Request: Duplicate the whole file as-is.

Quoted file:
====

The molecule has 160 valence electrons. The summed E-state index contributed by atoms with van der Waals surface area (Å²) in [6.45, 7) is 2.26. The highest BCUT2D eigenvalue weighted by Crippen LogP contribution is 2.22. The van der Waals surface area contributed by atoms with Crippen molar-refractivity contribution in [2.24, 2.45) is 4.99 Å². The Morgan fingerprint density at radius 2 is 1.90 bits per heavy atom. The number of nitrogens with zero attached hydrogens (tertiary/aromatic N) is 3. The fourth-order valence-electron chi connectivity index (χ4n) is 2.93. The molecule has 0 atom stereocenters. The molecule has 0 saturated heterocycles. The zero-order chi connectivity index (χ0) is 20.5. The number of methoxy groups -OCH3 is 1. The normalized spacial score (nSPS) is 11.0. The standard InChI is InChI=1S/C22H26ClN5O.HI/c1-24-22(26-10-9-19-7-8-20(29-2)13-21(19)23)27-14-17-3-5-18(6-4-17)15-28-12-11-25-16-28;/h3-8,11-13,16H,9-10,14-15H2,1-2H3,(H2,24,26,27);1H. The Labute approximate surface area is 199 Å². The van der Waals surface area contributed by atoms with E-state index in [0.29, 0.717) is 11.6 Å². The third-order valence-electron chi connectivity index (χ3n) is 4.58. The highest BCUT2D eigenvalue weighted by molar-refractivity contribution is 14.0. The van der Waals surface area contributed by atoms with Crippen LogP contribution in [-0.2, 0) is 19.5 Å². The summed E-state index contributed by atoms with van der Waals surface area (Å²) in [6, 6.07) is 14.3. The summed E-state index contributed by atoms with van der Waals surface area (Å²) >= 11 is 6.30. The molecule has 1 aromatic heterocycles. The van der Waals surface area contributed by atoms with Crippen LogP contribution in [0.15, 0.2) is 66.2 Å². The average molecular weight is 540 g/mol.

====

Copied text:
The molecule has 160 valence electrons. The summed E-state index contributed by atoms with van der Waals surface area (Å²) in [6.45, 7) is 2.26. The highest BCUT2D eigenvalue weighted by Crippen LogP contribution is 2.22. The van der Waals surface area contributed by atoms with Crippen molar-refractivity contribution in [2.24, 2.45) is 4.99 Å². The Morgan fingerprint density at radius 2 is 1.90 bits per heavy atom. The number of nitrogens with zero attached hydrogens (tertiary/aromatic N) is 3. The fourth-order valence-electron chi connectivity index (χ4n) is 2.93. The molecule has 0 atom stereocenters. The molecule has 0 saturated heterocycles. The zero-order chi connectivity index (χ0) is 20.5. The number of methoxy groups -OCH3 is 1. The normalized spacial score (nSPS) is 11.0. The standard InChI is InChI=1S/C22H26ClN5O.HI/c1-24-22(26-10-9-19-7-8-20(29-2)13-21(19)23)27-14-17-3-5-18(6-4-17)15-28-12-11-25-16-28;/h3-8,11-13,16H,9-10,14-15H2,1-2H3,(H2,24,26,27);1H. The Labute approximate surface area is 199 Å². The van der Waals surface area contributed by atoms with E-state index in [0.29, 0.717) is 11.6 Å². The third-order valence-electron chi connectivity index (χ3n) is 4.58. The highest BCUT2D eigenvalue weighted by molar-refractivity contribution is 14.0. The van der Waals surface area contributed by atoms with Crippen LogP contribution in [-0.2, 0) is 19.5 Å². The summed E-state index contributed by atoms with van der Waals surface area (Å²) in [6, 6.07) is 14.3. The summed E-state index contributed by atoms with van der Waals surface area (Å²) >= 11 is 6.30. The molecule has 1 aromatic heterocycles. The van der Waals surface area contributed by atoms with Crippen LogP contribution in [0.15, 0.2) is 66.2 Å². The average molecular weight is 540 g/mol.